There is no question homelessness is an issue in our community. In 2015, The Indiana Policy Research Institute counted 136 homeless families in Marion County — those families included 285 children (under age 18). On the day of the count two of those families did not have shelter for the night. (The results of the 2016 Point-in-time Count will be released in July.)
Family Promise of Greater Indianapolis is an organization dedicated to providing shelter and resources for homeless families until the entire family is ready to move to permanent housing. What makes Family Promise unique is the village approach to its services.
Formerly known as the Indianapolis Interfaith Hospitality Network, Family Promise of Greater Indianapolis at its core is a network of faith communities throughout the city. For one week at a time homeless families find shelter in different congregations. The network includes many faiths from Christian churches to Jewish synagogues and more. The congregations provide food for the week and fellowship during the evenings. During the day, children go to school and guardians go to work or the Family Promise day center for job training or counseling, case interviews and other necessary resources that will lead them to permanent housing and independence.
The promise of Family Promise is its commitment to keeping families together. Some shelters may only take men and others only take women and children.
Sometimes the women and children shelters won't accept boys over 13 years of age, requiring them to seek independent shelter at men's facility. The shelter program through Family Promise keeps families together regardless of age and configuration of that family.
For over 20 years, Family Promise of Greater Indianapolis has been helping families stay together as they work their way out of homelessness while building a greater community that transcends socioeconomic and faith boundaries.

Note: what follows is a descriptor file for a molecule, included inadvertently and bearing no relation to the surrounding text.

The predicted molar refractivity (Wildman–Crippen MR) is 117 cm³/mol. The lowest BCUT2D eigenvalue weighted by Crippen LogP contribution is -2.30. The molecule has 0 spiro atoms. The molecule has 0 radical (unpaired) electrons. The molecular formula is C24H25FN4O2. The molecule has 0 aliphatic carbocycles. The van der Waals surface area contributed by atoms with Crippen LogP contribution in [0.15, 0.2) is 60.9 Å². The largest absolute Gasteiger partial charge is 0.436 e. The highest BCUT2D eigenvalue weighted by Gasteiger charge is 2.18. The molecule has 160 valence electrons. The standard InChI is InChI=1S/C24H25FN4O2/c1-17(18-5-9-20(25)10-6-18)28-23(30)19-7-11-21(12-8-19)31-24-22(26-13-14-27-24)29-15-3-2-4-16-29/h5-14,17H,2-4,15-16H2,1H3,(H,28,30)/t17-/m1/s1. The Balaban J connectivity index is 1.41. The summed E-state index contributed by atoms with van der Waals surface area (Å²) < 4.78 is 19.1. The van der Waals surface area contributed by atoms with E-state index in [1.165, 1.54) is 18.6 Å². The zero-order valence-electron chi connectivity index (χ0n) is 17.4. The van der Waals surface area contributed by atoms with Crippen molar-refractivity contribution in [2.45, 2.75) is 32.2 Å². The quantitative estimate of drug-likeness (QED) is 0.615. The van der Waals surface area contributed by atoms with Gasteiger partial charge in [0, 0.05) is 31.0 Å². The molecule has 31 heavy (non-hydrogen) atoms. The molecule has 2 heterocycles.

Co-founders DeShong Perry Smitherman and Ericka Gibson began A Girl's Gift with a vision of empowering young girls to realize their true potential. During a week-long camp in a college setting, middle school-age girls discover how to dream big through lessons in business. The girls find self-esteem and self-worth in their journey toward becoming young entrepreneurs. "We want girls to look into the mirror of success and see themselves in the picture," says Smitherman. Since A Girl's Gift began in 2009, over 200 girls have completed the business plan program and have the tools they need to become owners of their own businesses and developers of their own products.
Two organizations lead the way in welcoming and settling refugees from any country in Indiana. Exodus Refugee Immigration and the Refugee and Immigrant Services at Catholic Charities Indianapolis have settled hundreds of refugees while helping them acclimate to life in the Hoosier state. Over the past several months our state government has challenged both organizations on their mission and service specific to Syrian refugees. And both have been steadfast in their resolve to make sure these families and all others that they serve are able to find stability and peace in a new and foreign place.